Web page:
Instead, I think we need to ask whether we think businesses are actually better off being bigger, and for whom. Economists go on and on about how you get economies of scale, but not if things are too big to understand, and not if the real economy of scale is devoted to politics and forming public policy – look at Monsanto for example.

Categories: musing
  1. Wishboom
    June 30, 2013 at 1:01 pm

    ‘I’ve got a new way of looking at “irrational behavior.” Namely, assume it’s totally rational and figure out what assumptions you’ve got wrong.’

    Awesome. Thank you. The single most effective technique for avoiding the train wreck of hubris.

  2. KCd
    June 30, 2013 at 2:22 pm

    And I thought BSD meant Birch and Swinnerton-Dyer…

  3. June 30, 2013 at 3:12 pm

    I find it fascinating that if one has a different point of view than that of ruling males (CEOs), one is labeled irrational. IMHO this is construct blocking a clear analysis of what actually might be best for business people and the economy.

  4. Becky Jaffe
    June 30, 2013 at 11:55 pm

    You might enjoy this classic defense of small-scale economies: Small Is Beautiful by Schumacher

    http://en.m.wikipedia.org/wiki/Small_Is_Beautiful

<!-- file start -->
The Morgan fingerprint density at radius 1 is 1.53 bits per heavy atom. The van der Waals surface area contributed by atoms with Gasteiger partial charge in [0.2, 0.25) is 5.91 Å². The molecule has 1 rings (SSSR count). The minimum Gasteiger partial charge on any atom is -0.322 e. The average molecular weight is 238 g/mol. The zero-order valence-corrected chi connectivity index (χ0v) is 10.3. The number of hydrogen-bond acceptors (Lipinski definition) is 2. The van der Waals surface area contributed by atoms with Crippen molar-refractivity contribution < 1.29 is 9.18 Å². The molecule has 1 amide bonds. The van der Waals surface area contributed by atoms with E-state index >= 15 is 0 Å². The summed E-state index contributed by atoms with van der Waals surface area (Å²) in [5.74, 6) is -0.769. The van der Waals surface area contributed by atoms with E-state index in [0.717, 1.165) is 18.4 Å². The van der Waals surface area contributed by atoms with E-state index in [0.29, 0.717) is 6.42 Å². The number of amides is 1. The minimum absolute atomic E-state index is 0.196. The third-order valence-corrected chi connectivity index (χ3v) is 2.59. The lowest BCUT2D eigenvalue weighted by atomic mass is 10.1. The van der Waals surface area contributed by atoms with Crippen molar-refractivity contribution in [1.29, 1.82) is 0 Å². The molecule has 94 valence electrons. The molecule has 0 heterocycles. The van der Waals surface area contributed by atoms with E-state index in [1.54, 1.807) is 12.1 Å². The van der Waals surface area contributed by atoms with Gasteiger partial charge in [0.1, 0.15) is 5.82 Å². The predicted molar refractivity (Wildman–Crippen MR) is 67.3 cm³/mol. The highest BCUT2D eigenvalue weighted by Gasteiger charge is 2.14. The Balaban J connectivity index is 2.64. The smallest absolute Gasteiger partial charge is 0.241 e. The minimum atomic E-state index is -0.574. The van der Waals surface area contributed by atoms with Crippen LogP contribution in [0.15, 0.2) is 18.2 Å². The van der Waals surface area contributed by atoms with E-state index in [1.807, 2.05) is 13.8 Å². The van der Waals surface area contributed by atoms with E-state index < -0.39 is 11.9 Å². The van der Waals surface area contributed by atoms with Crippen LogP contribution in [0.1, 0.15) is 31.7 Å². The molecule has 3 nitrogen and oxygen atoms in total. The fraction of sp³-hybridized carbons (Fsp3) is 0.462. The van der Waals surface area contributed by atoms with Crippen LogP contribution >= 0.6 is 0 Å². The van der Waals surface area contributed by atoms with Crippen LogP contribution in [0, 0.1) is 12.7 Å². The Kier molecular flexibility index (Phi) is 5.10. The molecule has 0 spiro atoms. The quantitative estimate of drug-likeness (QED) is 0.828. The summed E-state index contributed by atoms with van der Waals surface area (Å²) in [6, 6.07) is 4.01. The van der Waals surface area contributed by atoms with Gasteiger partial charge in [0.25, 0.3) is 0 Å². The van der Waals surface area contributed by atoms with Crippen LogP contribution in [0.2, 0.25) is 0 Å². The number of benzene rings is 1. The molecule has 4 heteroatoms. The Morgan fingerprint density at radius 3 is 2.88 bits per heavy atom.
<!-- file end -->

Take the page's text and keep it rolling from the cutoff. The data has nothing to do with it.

5. Yair H.
    July 1, 2013 at 7:20 am

    Good points.

    As to the second article, even if we accept the ‘added value’ principle (which is nonsense), for the good of the company, I don’t see any reason not to pay bonuses based on outcomes which occur two, three or even five years after the BSD leaves.

  6. July 2, 2013 at 12:30 am

    For years, people noted that this was a cultural difference between Silicon Valley and Route 128 (around Boston). The SV companies were all about growing big real fast and paying off investors. The R128 companies were all about making money, doing interesting stuff and having a nice place to work. (Of course, early in the 20th century R128 companies were about growing big, and, of course, there was no Route 128 back then.)

  7. Small is Good
    July 8, 2013 at 6:56 pm

    Stumbled on your post after Googling “why is there an assumption that companies have to grow fast and big”. I own and run a profitable company that initially paid me over market rates for plying my trade. Now I have staff I don’t ply my trade – I’m learning new business skills and getting paid for it. I get the satisfaction of providing employment for four people. I don’t have some clown breathing down my neck. In general I can employ people into roles and tasks I no longer want to perform. I set work hours that enable me to share in the raising of our young child.

    Hopefully I can amass a decent enough ‘stache’ (see: http://www.mrmoneymustache.com) over the next few years before/if my endeavour is steam-rollered by a big, fast-growing company that I can buy myself the room to follow more personally rewarding pursuits all the while living within more modest means. No plaudits from the business community, no ‘high-value’ networks built with the puppet-masters of the economy and a life padded with luxury consumerism but also no pissing contests with sociopaths, stress-induced coronaries and no life-long gnawing hollow sense of unhappiness despite my ‘success’.

    It’s a pretty clear equation for me – and here’s the kicker – I’m a guy.

  1. June 30, 2013 at 1:56 pm
  2. August 14, 2013 at 7:04 am